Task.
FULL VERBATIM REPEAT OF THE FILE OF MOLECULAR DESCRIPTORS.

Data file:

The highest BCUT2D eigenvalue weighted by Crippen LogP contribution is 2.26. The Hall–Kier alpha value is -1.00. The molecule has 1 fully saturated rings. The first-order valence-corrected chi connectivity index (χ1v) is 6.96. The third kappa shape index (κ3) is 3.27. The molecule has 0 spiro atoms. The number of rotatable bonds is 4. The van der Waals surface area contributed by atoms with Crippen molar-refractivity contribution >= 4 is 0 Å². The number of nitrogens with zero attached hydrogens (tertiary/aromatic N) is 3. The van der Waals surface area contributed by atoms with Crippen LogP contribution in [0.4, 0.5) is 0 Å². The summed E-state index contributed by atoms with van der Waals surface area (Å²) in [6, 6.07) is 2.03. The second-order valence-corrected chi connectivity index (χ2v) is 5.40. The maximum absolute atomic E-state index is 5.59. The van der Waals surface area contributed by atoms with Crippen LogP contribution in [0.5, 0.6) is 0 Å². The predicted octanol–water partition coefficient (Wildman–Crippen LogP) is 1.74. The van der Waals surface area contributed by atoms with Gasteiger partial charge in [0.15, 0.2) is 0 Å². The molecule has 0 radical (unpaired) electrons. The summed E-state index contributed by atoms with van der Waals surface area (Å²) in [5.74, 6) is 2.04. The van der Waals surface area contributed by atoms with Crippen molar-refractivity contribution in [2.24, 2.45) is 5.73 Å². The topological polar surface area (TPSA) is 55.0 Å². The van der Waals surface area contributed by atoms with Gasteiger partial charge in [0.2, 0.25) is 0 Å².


The highest BCUT2D eigenvalue weighted by Crippen LogP contribution is 2.26. The Hall–Kier alpha value is -1.00. The molecule has 1 fully saturated rings. The first-order valence-corrected chi connectivity index (χ1v) is 6.96. The third kappa shape index (κ3) is 3.27. The molecule has 0 spiro atoms. The number of rotatable bonds is 4. The van der Waals surface area contributed by atoms with Crippen molar-refractivity contribution >= 4 is 0 Å². The number of nitrogens with zero attached hydrogens (tertiary/aromatic N) is 3. The van der Waals surface area contributed by atoms with Crippen LogP contribution in [0.4, 0.5) is 0 Å². The summed E-state index contributed by atoms with van der Waals surface area (Å²) in [6, 6.07) is 2.03. The second-order valence-corrected chi connectivity index (χ2v) is 5.40. The maximum absolute atomic E-state index is 5.59. The van der Waals surface area contributed by atoms with Crippen LogP contribution in [0.5, 0.6) is 0 Å². The predicted octanol–water partition coefficient (Wildman–Crippen LogP) is 1.74. The van der Waals surface area contributed by atoms with Gasteiger partial charge in [0.15, 0.2) is 0 Å². The molecule has 0 radical (unpaired) electrons. The summed E-state index contributed by atoms with van der Waals surface area (Å²) in [5.74, 6) is 2.04. The van der Waals surface area contributed by atoms with Crippen molar-refractivity contribution in [2.24, 2.45) is 5.73 Å². The topological polar surface area (TPSA) is 55.0 Å². The van der Waals surface area contributed by atoms with Gasteiger partial charge in [0.2, 0.25) is 0 Å².